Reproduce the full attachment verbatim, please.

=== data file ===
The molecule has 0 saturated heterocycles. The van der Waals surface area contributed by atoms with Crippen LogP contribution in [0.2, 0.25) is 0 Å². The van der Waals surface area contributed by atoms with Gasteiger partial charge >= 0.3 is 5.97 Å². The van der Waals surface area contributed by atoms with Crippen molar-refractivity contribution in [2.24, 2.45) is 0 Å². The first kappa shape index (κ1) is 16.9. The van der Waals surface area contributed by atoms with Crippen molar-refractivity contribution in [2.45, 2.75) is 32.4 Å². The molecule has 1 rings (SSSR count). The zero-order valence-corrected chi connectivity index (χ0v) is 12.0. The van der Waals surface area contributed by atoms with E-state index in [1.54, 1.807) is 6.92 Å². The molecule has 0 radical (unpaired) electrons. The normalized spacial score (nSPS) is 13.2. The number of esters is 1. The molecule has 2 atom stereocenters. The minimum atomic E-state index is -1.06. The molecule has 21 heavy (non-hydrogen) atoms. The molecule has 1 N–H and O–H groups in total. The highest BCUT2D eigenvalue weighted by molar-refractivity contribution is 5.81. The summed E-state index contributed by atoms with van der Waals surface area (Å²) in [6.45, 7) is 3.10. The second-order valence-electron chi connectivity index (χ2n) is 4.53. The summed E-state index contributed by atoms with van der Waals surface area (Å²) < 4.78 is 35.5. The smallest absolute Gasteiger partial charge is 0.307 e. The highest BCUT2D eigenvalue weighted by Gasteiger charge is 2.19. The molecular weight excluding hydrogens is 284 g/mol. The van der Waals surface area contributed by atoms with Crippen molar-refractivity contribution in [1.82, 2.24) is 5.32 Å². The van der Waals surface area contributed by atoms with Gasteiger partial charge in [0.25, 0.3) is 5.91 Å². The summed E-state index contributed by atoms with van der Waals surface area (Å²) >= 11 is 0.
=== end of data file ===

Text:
The molecule has 0 saturated heterocycles. The van der Waals surface area contributed by atoms with Crippen LogP contribution in [0.2, 0.25) is 0 Å². The van der Waals surface area contributed by atoms with Gasteiger partial charge >= 0.3 is 5.97 Å². The van der Waals surface area contributed by atoms with Crippen molar-refractivity contribution in [2.24, 2.45) is 0 Å². The first kappa shape index (κ1) is 16.9. The van der Waals surface area contributed by atoms with Crippen molar-refractivity contribution in [2.45, 2.75) is 32.4 Å². The molecule has 1 rings (SSSR count). The zero-order valence-corrected chi connectivity index (χ0v) is 12.0. The van der Waals surface area contributed by atoms with E-state index in [1.54, 1.807) is 6.92 Å². The molecule has 0 radical (unpaired) electrons. The normalized spacial score (nSPS) is 13.2. The number of esters is 1. The molecule has 2 atom stereocenters. The minimum atomic E-state index is -1.06. The molecule has 21 heavy (non-hydrogen) atoms. The molecule has 1 N–H and O–H groups in total. The highest BCUT2D eigenvalue weighted by molar-refractivity contribution is 5.81. The summed E-state index contributed by atoms with van der Waals surface area (Å²) in [6.45, 7) is 3.10. The second-order valence-electron chi connectivity index (χ2n) is 4.53. The summed E-state index contributed by atoms with van der Waals surface area (Å²) < 4.78 is 35.5. The smallest absolute Gasteiger partial charge is 0.307 e. The highest BCUT2D eigenvalue weighted by Gasteiger charge is 2.19. The molecular weight excluding hydrogens is 284 g/mol. The van der Waals surface area contributed by atoms with Crippen molar-refractivity contribution in [1.82, 2.24) is 5.32 Å². The van der Waals surface area contributed by atoms with Gasteiger partial charge in [0.25, 0.3) is 5.91 Å². The summed E-state index contributed by atoms with van der Waals surface area (Å²) >= 11 is 0.